And I’ll admit that sometimes Biblical literalists make some seemingly good arguments that are more difficult to tease apart, or subtle arguments that you have to think about for awhile, or very technical ones that require a specialist to get into.

But this is not one of them. This is grasping at straws. This is just, well, really “out there.” It’s about at the level of the lunar ziggurat, or a “psychic” claiming that they see the letter “P” but it could also be turned around to be a “b” or on its side to be a wheelbarrow and – oh look! someone used a shovel and a “P” can look like a shovel so I’m right!

Ice on Mercury was not an unexpected find confirmation because it was already discovered via radar from Earth about two decades ago. The detection from MESSENGER in orbit of Mercury is not insignificant, and it adds new constraints and new data to help refine models, but the “hydroplate ‘theory'” is not one of them.

November 8, 2011

Proof in Science versus the Media, Comets and Water, and Creationism


Introduction

How Earth got its water is an ongoing question in solar system evolution. A new study suggests comets are more likely to be the answer than previously thought. But could the answer simply be too hard for us to figure out; should we just not worry, and can we simply say that a loving God did it?

The Problem

When the solar system formed, there was a basic temperature gradient — it was hot in the center, where the sun was forming, and it got cooler as you went farther away from the nascent star. The location in the solar nebula that was about 100°C (212°F), is called the “Frost Line” where the water molecule would no longer be a volatile gas, but it would be a liquid and could be accreted to a forming object in an appreciable quantity. The frost line is about where the asteroid belt is.

Hence the problem: If liquid water could not form where Earth was, then how did Earth become the relatively water-rich world it is today?

A Solution?

For the last few decades, the favored solution has been delivery by comets. Comets are mostly water-ice, we know they impact objects, and we know that the impact rate was much higher in the very early solar system than it is today (in fact, I’m attending a workshop on the early solar system bombardment history in February where the focus will be on this).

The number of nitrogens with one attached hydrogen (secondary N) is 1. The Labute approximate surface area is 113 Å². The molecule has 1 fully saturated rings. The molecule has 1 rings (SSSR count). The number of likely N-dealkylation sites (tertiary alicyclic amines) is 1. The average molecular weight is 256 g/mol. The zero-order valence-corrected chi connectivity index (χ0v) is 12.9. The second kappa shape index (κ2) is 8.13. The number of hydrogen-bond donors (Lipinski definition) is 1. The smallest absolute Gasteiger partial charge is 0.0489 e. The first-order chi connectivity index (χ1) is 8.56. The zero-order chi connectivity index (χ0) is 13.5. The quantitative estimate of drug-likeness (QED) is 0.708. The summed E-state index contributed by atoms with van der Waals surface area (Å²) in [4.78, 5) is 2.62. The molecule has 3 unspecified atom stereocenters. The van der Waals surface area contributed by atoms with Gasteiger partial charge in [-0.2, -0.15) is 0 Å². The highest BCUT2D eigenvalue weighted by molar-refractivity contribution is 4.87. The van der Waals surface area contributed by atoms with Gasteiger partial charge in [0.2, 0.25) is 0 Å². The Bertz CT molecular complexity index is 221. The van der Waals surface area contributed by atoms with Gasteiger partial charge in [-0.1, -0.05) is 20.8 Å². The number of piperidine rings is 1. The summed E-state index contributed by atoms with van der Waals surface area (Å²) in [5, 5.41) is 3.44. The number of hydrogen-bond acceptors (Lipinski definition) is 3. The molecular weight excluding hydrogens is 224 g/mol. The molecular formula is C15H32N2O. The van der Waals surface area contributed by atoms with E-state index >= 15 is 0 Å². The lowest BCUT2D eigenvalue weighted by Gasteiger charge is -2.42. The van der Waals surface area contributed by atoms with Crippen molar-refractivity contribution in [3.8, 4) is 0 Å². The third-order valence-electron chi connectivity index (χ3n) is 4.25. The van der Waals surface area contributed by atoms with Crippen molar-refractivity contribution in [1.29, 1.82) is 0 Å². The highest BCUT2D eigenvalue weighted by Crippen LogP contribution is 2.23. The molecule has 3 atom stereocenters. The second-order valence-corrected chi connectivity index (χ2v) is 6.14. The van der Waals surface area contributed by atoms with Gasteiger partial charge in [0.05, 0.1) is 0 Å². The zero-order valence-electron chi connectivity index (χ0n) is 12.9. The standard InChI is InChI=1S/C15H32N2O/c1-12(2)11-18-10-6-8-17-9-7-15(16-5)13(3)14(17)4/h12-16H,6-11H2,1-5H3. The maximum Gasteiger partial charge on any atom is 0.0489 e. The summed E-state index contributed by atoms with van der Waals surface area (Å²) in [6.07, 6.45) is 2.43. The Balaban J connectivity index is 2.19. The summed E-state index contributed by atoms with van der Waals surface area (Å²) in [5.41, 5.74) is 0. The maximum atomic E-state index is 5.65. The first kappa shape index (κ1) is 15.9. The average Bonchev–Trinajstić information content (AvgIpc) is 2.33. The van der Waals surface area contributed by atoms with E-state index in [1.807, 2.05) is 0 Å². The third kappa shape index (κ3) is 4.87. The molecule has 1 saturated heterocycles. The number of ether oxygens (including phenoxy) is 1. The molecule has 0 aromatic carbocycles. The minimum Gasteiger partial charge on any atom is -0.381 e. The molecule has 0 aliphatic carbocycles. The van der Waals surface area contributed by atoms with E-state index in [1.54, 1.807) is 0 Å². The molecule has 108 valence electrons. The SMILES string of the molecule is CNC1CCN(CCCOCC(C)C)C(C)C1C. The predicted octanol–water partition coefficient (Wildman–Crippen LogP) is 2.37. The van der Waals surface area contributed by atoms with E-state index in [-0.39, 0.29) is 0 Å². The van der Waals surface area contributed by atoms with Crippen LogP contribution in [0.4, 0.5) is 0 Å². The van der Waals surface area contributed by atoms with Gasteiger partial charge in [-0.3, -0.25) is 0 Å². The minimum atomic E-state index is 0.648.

A problem with this has to do with what’s called the deuterium/hydrogen ratio. Basically, water comes in two forms, “normal” water which is the familiar H2O (two hydrogen atoms and an oxygen atom), and HDO (one hydrogen, one deuterium, and one oxygen). The latter is known as “heavy water” and you may have heard about it in relation to nuclear fusion.

Deuterium is a heavy form of hydrogen. A normal hydrogen atom has one proton in the nucleus. Deuterium has one proton plus a neutron, making its mass about twice that of a normal hydrogen atom … hence “heavy water” when it’s incorporated into the water molecule. It’s still considered hydrogen because the number of protons is what determines what atom it is. (And for those who like the extra credit information, tritium would be one proton and two neutrons.)

Getting back to the problem, the deuterium/hydrogen ratio (abbr. as D/H) is the normal ratio of heavy water molecules to normal water molecules found on an object. Earth’s oceans have a D/H of about 1.56 x 10-4, or basically a bit more than 1 out of every 10,000 water molecules is heavy water. Comets, though, have been measured to be about (2.96±0.25)x10-4, or around 70% too high. Asteroids are too low at (1.4±0.1)x10-4.

So where did the water come from?

New Proof that Comets Watered the Earth

So proclaimed the title of an October 11, 2011 Time article. That’s right, “Proof.”

My problem with this statement is that we never have absolute “proof” in science. We have evidence that adds to the “conclusivity” (yes, I just made up a word) of a hypothesis. Proofs are in mathematics. Proofs never apply to real life. If you’re interested in this subject, I’ve written probably two relevant posts on it (post 1, post 2).

The article in question (Hartogh et al. 2011) is about a recent Nature Letter (a very short paper) that measured the D/H value in a comet named 103P/Hartley 2. The D/H measured in that comet came out to be (1.61±0.24)x10-4 … which overlaps with Earth. This particular comet was from a different part of the solar system than previous comets with a D/H measurement, which is part of why this is a new result and why it was hyped up a bit.